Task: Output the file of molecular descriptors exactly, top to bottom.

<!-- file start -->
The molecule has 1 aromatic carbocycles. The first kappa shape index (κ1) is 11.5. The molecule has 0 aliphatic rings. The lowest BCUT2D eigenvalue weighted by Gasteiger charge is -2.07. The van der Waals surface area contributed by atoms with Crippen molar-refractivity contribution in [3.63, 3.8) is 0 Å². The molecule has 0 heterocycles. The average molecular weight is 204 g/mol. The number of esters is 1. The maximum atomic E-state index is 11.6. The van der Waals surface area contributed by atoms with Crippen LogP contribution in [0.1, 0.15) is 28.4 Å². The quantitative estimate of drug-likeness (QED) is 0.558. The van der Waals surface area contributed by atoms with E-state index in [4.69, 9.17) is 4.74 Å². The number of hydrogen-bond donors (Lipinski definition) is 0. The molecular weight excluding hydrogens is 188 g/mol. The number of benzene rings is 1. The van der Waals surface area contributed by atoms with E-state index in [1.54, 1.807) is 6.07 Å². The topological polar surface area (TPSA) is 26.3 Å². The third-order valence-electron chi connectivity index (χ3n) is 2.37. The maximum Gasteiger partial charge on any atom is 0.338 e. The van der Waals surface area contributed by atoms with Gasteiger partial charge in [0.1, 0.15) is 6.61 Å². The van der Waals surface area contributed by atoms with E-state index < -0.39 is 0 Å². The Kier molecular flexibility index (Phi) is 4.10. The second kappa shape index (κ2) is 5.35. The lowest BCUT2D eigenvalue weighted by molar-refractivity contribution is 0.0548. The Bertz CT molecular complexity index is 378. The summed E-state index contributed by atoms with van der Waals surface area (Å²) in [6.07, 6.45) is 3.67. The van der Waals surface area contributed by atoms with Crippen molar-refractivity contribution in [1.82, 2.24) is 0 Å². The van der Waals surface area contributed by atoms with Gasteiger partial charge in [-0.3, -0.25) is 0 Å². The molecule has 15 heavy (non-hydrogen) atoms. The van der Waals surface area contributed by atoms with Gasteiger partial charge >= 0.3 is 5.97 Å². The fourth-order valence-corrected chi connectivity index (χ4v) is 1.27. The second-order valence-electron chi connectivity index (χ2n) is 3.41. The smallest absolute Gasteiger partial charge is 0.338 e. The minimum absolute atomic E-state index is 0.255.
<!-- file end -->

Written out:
The molecule has 1 aromatic carbocycles. The first kappa shape index (κ1) is 11.5. The molecule has 0 aliphatic rings. The lowest BCUT2D eigenvalue weighted by Gasteiger charge is -2.07. The van der Waals surface area contributed by atoms with Crippen molar-refractivity contribution in [3.63, 3.8) is 0 Å². The molecule has 0 heterocycles. The average molecular weight is 204 g/mol. The number of esters is 1. The maximum atomic E-state index is 11.6. The van der Waals surface area contributed by atoms with Crippen LogP contribution in [0.1, 0.15) is 28.4 Å². The quantitative estimate of drug-likeness (QED) is 0.558. The van der Waals surface area contributed by atoms with E-state index in [4.69, 9.17) is 4.74 Å². The number of hydrogen-bond donors (Lipinski definition) is 0. The molecular weight excluding hydrogens is 188 g/mol. The number of benzene rings is 1. The van der Waals surface area contributed by atoms with E-state index in [1.54, 1.807) is 6.07 Å². The topological polar surface area (TPSA) is 26.3 Å². The third-order valence-electron chi connectivity index (χ3n) is 2.37. The maximum Gasteiger partial charge on any atom is 0.338 e. The van der Waals surface area contributed by atoms with Gasteiger partial charge in [0.1, 0.15) is 6.61 Å². The van der Waals surface area contributed by atoms with E-state index < -0.39 is 0 Å². The Kier molecular flexibility index (Phi) is 4.10. The second kappa shape index (κ2) is 5.35. The lowest BCUT2D eigenvalue weighted by molar-refractivity contribution is 0.0548. The Bertz CT molecular complexity index is 378. The summed E-state index contributed by atoms with van der Waals surface area (Å²) in [6.07, 6.45) is 3.67. The van der Waals surface area contributed by atoms with Crippen molar-refractivity contribution in [1.82, 2.24) is 0 Å². The van der Waals surface area contributed by atoms with Gasteiger partial charge in [-0.3, -0.25) is 0 Å². The molecule has 15 heavy (non-hydrogen) atoms. The van der Waals surface area contributed by atoms with Gasteiger partial charge >= 0.3 is 5.97 Å². The fourth-order valence-corrected chi connectivity index (χ4v) is 1.27. The second-order valence-electron chi connectivity index (χ2n) is 3.41. The smallest absolute Gasteiger partial charge is 0.338 e. The minimum absolute atomic E-state index is 0.255.